Going Serverless with AWS: Part 2

Going Serverless with AWS: Part 2

In our previous post, we discussed the history of serverless, Platform as a Service (PaaS), Backend as a Service (BaaS), and Functions as a Service (FaaS). We also introduced AWS Lambda, a service that runs code in response to different events happening across the whole application, as well as examining the limitations of it. In this second part of our or series about Going Serverless with AWS, we will discuss how to integrate the various components within serverless, the stateless and event-based flow, as well as what is next for AWS in the serverless space.

Integrating Components

If you have ever worked with microservices or taken part in rebuilding an existing monolith app into microservices, it should be relatively easy for you to understand the concepts and apply your experience to creating serverless applications. In any case, the main idea is that instead of building a single application, you split the logic into small, independent pieces. 

Assume you have a simple application that enables users to create and edit their profiles, create boards, and upload images to those boards. You can divide functionality into three main parts: user management, board management, and images. Then you can start implementing each part as a function, or split each part into even more pieces (function per CRUD operation) and develop them separately. 

Some functions can be invoked directly by another function, but the usual approach is to invoke the function via an event that occured. 

Stateless and Event-Based Flow

Let’s continue with the photo-board application mentioned above. You would like your users to upload pictures, so, of course, all uploaded files should be resized before they are placed on the board. To do this, you’ll want to trigger a resizing mechanism each time a new file appears in the storage. In monolith applications, such a mechanism can be very straightforward, but also inefficient. For example, the user uploads the file to the application server; then the image is resized, uploaded to S3, and, finally, removed from the server’s disk. There are more ways to do this, but all of them have the same drawback: an additional load to the main server leading to worse performance or unnecessary scaling. 

Using the serverless method, however, this can be done with two functions: upload token generator and image processor. The upload token generator function is triggered via an HTTP event and is responsible for checking user access rights, generating a one-time S3 token, and sending it back to the client. The image processor function is triggered via an S3 “create object” event. It should get the image from S3, resize it, and save the resized image.

So, the general flow should look like this:

  1. Client-side application requests one-time token via call to the first Lambda.
  2. The first Lambda performs a user check, generates a token, and sends it back to the client.
  3. The client performs a direct upload of the file to the S3 bucket using the generated token.
  4. After the object is uploaded, the second Lambda is automatically triggered.
  5. The second Lambda reads the file info from the “create object” event, downloads an image, changes its size, and saves the copy again to S3.

In this approach, both functions are stateless (they don’t rely on previous invocations in any way), and neither one creates any additional load to other parts of the whole application. Moreover, even if hundreds of users start uploading files simultaneously, that load spike will be handled by AWS without any implications. AWS does this by automatically creating new containers and reusing old ones when they finish the job. The great thing about this is that you will be charged only for the total execution time of all functions. After the load normalizes, AWS will “kill” all unnecessary containers and release used resources.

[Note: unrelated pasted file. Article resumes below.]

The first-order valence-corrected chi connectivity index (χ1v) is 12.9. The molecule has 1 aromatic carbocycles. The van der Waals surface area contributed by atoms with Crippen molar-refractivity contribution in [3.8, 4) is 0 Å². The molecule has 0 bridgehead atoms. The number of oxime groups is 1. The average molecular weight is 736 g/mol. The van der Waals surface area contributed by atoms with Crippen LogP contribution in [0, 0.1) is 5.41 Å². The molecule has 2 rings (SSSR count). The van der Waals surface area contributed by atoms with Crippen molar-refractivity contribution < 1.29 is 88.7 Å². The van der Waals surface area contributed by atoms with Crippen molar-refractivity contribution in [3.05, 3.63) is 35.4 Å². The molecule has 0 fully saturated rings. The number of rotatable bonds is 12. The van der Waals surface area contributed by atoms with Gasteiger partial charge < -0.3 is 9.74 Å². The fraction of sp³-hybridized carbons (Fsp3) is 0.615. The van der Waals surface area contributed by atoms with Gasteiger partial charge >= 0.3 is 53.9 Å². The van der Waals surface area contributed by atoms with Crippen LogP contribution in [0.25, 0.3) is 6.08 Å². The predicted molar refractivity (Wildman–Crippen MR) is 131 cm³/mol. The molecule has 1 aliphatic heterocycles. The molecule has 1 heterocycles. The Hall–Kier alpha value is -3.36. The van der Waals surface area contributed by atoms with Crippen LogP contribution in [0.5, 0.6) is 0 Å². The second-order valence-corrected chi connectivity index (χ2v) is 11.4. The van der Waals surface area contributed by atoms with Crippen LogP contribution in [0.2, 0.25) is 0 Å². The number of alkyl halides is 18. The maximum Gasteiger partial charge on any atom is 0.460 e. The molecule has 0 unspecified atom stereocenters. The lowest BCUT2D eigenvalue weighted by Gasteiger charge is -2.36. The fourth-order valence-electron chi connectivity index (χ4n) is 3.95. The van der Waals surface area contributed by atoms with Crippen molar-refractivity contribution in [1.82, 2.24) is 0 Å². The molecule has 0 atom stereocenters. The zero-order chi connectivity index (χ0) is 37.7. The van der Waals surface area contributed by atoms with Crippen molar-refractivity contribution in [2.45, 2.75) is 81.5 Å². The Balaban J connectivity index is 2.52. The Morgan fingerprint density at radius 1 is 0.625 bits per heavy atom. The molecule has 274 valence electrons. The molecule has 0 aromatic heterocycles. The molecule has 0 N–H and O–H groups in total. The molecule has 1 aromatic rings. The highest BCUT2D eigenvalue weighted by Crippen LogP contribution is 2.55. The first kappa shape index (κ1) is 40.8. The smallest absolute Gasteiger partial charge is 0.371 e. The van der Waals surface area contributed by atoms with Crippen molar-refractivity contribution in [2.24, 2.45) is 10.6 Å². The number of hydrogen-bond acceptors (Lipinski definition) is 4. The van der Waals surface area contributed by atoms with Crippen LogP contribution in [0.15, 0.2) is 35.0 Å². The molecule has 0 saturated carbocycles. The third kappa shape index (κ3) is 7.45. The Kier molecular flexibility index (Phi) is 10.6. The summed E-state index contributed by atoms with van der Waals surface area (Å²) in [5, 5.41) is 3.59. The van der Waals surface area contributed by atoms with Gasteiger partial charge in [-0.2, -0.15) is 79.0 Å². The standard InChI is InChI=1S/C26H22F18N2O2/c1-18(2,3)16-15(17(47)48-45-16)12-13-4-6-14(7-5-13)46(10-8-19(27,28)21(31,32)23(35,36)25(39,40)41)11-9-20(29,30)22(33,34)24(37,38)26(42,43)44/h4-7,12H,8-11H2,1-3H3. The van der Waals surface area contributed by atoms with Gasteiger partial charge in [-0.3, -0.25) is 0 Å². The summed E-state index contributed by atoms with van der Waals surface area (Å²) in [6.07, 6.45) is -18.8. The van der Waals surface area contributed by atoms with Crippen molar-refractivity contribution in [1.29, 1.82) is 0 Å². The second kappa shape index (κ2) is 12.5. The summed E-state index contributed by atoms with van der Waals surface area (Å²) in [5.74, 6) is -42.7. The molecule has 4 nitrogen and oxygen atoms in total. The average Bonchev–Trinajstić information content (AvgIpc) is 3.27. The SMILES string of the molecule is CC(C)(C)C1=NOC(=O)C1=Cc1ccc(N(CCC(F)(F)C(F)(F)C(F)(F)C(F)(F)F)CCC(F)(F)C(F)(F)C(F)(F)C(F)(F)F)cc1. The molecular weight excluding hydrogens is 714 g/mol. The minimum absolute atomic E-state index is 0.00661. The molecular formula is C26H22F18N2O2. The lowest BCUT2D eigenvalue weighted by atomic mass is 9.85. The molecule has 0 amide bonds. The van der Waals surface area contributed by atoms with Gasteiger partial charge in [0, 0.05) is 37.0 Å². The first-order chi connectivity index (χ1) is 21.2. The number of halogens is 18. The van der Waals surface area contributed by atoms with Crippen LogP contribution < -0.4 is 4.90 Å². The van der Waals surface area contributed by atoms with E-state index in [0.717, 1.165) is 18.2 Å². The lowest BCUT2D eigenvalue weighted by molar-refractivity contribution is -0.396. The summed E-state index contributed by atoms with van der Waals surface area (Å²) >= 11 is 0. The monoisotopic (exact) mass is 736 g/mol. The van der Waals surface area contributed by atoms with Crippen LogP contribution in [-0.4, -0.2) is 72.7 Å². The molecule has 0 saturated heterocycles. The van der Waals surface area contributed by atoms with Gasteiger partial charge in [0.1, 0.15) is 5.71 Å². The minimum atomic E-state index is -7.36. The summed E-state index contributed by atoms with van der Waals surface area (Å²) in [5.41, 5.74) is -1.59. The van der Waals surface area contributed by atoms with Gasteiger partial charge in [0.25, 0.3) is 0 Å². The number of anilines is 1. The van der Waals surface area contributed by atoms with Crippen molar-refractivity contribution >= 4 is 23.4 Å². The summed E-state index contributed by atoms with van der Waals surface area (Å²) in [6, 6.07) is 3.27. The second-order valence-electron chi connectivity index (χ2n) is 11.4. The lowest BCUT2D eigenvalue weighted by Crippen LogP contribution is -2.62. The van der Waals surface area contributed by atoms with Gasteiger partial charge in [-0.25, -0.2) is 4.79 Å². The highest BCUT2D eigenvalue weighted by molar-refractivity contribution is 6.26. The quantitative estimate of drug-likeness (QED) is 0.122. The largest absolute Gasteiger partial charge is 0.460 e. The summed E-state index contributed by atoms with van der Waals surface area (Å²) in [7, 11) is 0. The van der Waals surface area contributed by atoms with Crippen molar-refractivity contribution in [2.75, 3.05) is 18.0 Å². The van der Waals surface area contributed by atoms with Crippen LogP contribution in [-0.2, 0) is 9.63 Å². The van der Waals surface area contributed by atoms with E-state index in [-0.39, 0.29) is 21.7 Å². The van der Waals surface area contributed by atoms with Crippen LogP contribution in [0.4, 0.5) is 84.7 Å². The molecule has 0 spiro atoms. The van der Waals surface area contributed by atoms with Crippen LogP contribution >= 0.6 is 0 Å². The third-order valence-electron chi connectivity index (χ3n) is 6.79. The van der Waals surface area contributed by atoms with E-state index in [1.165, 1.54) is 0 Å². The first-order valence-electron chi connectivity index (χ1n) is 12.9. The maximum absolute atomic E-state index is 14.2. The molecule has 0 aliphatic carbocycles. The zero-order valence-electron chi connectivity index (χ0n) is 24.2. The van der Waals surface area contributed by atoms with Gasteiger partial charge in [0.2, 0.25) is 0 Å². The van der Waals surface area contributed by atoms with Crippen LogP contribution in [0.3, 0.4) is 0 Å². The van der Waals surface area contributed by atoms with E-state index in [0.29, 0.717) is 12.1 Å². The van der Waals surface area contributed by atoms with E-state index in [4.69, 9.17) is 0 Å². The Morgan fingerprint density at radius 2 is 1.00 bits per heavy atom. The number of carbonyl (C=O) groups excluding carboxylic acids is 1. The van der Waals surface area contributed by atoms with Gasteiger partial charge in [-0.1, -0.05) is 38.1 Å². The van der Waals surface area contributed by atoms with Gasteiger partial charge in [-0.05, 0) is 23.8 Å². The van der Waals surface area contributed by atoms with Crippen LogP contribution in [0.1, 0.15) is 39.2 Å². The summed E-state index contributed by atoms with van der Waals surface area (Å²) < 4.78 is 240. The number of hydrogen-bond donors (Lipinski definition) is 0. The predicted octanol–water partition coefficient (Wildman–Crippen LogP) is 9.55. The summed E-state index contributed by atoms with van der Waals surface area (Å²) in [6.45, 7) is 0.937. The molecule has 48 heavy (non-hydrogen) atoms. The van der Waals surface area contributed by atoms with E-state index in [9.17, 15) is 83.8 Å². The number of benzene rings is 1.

What’s Next?

In the few years since Lambda functions were released, AWS has developed and released more on-demand computing services that require minimum configuration and offer a “pay-as-you-go” billing model. For example, AWS Fargate is another cost-effective service designed to free you from managing containers and infrastructure.

Every year, more and more AWS services become serverless, or at least easier to integrate with serverless applications. Amazon Aurora Serverless, which launched in 2018, is a great example of that trend. It’s auto-scalable, self managed, and cost effective, but is still a simple relational database suitable for infrequently used applications or applications with a spiky load.

Summary

Today, it is possible to build fully serverless applications that cost you almost nothing if traffic is low. Nevertheless, applications are always ready to handle huge loads. Almost every service on AWS has a free tier which refreshes each month. For example, Lambda’s free tier includes 1 million invocations per month, which means free operation of low-usage applications. 

While it is still quite difficult to build, support, and monitor complex applications consisting of hundreds of functions, tools like Serverless Framework and Epsagon make life much easier.

So, is moving an existing app to serverless architecture worth it? The general answer is yes. Even moving just a little part of your functionality to serverless can improve general performance and decrease your monthly bill. Start with parts that are really independent and continue with bigger ones, if possible. If you’d like to learn more about serverless, check out these great courses for beginners and more experienced developers alike.

 

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As an AWS Advanced Consulting Partner, Media Temple can help you get the most from your AWS cloud. Reach out anytime.

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